If you want to present a lot of information to your website user, the amount of the macro white space will not be high. It means that your design will depend more on the micro white space areas.

The bad news is that you will have to find the solution how you can shorten the content amount on your website and increase the macro white space. Otherwise, your website will look like a badly designed newspaper with nothing but text. It doesn’t seem to be a very good user experience, right?


This is where it gets tricky. The designer usually chooses the style of the layout, but it’s up to the user interface to influence on the ratio of the white space usage.

So you may stick to one of the white spaces types while it doesn’t affect the actual user experience.

Target Audience

You have to know your user and make the needed research. Sometimes you may decide on the macro vs micro white space ratio just by looking at your audience and understanding their needs.

For example, if your users prefer mobile devices, keep it in mind while thinking about adding macro white space areas. You will have to work with the micro white space much more attentively in this situation.

Is there any other way to approach the white spacing?

White space can also be Active and Passive. The difference is very simple and I’ll show it to you using the examples, so you could see it yourself.

Passive white space includes such things as margins, type family and weight, leading (or line-height, as it’s known in CSS). All these general options of the text are considered as passive white space.

On the other hand, the active white space helps us to highlight some specific element in the whole story and draw the user’s attention to it. Active white space is the space that is used to enhance the reading experience and guide the reader through the content in the most efficient way.

As you can see, I highlighted the most important part of my article to catch the user’s eye and tell him: ‘Dude, this is important!’.

Master the white space

White Space is not something you master by reading one article. This is the topic that should be studied attentively and patiently. But trust me, it’s worth it since the white space will bring your design to the whole new level and help you make the content in your layouts much more attractive.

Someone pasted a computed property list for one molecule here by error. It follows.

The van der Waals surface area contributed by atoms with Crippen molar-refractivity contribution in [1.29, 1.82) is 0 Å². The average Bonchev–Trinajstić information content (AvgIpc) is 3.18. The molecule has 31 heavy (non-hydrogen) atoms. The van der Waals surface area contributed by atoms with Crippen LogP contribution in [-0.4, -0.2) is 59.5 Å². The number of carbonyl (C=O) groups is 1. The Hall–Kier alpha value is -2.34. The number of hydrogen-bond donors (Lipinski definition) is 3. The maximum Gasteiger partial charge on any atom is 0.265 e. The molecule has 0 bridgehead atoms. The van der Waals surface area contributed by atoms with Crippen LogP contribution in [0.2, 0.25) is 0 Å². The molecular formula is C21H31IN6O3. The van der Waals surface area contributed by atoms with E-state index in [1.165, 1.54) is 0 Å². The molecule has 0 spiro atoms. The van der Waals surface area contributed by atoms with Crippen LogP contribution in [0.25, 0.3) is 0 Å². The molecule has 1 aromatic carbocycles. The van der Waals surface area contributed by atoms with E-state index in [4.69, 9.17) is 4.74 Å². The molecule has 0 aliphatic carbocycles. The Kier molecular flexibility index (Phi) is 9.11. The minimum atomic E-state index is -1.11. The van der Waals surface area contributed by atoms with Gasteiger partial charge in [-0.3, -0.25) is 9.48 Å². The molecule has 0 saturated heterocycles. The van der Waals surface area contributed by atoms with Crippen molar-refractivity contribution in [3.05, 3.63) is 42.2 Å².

I’d like to recommend you checking out the book by Rebecca Hagen and Kim Golombisky on this topic.

White Space Is Not Your Enemy by Rebecca Hagen and Kim Golombisky

Good examples of the white space usage

I think it’s always good to get some inspiration from the great pieces of design. That is why I’ve compiled a small list of works that, in my opinion, use the white space in a great way.

Since we have discussed the news magazines in the beginning of my article, the first one will be the ‘KingNews - Magazine News Portal & Blog WordPress Theme’.

Buy | Live Preview

The news is carefully spread on the page and the spacing is good enough to make your morning routine of the news check as pleasant as possible.

Monstroid2 - Multipurpose WordPress Theme

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You will be gently guided through the content and receive all the needed information step by step. The text, signs, and placeholders are accurately positioned to make sure that your eyes are not getting tired of the content.

Business Responsive WordPress Theme

An ideal business template should be clean and utilize the white space correctly. That’s was our main purpose when we created this template.

Buy | Live Preview


Once you master how to utilize the white space in your layouts, you will be able to create clean and simple templates. In order to get to learn how to handle the free space in your designs, you’ll have to practice a lot. Always remember that experience is everything, the theory is secondary.

If you do not have any time to experiment with your designs, feel free to check out our premium website themes, you will definitely find something you like!

Alex Tkachenko

Creative writer passionate about WordPress and all that technical stuff. Meet Alex in person on LinkedIn.